Last updated on January 7, 2021
Many of the election lawsuit challenges brought by Trump and his allies have been dismissed under a somewhat obscure to the public, but fundamental in the law, doctrine known as “standing.” I would need a lot of space to fully describe the standing doctrine, but at core what it is requires is that a plaintiff show that he, she or it suffered an actual injury caused by the other party that can actually be addressed by the court. That’s a little dry. More plain spoken, under the Constitution, the courts are not available to redress general grievances, air political disputes or respond to someone’s personal belief that “things should have gone another way.” In other words, you don't get to just walk into court and complain about something.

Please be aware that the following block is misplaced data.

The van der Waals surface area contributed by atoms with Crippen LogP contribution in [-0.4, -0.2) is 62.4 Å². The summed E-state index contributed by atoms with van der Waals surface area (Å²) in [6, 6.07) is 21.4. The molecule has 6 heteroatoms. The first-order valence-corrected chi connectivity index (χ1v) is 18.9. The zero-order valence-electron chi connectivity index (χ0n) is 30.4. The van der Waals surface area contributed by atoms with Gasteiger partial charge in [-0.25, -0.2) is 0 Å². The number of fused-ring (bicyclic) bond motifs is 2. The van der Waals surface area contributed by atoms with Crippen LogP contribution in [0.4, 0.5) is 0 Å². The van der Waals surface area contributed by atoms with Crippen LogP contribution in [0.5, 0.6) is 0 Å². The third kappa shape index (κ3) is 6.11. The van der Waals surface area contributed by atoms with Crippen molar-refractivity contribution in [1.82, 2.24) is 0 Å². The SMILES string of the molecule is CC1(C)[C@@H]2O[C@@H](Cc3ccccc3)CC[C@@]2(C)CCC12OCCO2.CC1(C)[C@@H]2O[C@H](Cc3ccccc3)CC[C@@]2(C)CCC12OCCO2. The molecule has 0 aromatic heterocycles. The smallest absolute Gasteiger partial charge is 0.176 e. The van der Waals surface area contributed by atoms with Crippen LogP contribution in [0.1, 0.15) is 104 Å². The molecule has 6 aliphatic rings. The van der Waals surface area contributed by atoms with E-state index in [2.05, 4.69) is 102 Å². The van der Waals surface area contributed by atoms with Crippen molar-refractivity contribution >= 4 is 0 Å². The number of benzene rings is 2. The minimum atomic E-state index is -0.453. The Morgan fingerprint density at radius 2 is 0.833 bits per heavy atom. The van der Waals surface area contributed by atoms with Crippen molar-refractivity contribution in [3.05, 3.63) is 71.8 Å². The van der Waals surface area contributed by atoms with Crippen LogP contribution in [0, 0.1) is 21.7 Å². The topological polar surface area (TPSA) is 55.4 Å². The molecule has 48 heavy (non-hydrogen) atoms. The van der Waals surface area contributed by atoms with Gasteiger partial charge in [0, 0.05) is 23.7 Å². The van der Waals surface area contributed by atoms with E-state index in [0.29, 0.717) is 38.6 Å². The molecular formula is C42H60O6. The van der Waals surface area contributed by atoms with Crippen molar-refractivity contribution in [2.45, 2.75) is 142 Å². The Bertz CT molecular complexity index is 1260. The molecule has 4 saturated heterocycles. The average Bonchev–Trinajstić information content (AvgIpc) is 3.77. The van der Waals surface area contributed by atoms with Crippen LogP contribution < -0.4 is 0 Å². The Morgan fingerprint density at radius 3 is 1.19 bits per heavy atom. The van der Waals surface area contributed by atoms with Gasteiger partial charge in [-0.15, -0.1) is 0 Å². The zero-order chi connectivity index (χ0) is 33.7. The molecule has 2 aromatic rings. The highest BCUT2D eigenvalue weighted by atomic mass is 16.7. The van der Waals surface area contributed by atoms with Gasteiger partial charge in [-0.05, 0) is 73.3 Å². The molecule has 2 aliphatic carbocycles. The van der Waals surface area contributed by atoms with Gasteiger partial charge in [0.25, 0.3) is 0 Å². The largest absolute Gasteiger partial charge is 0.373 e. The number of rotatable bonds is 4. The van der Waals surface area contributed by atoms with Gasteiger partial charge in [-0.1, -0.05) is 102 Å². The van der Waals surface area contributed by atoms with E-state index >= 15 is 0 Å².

With their standing problem, I’ve noticed Republicans coalescing around an argument that courts have “dodged” the 2020 election issues or “refused to address their arguments on the merits.”
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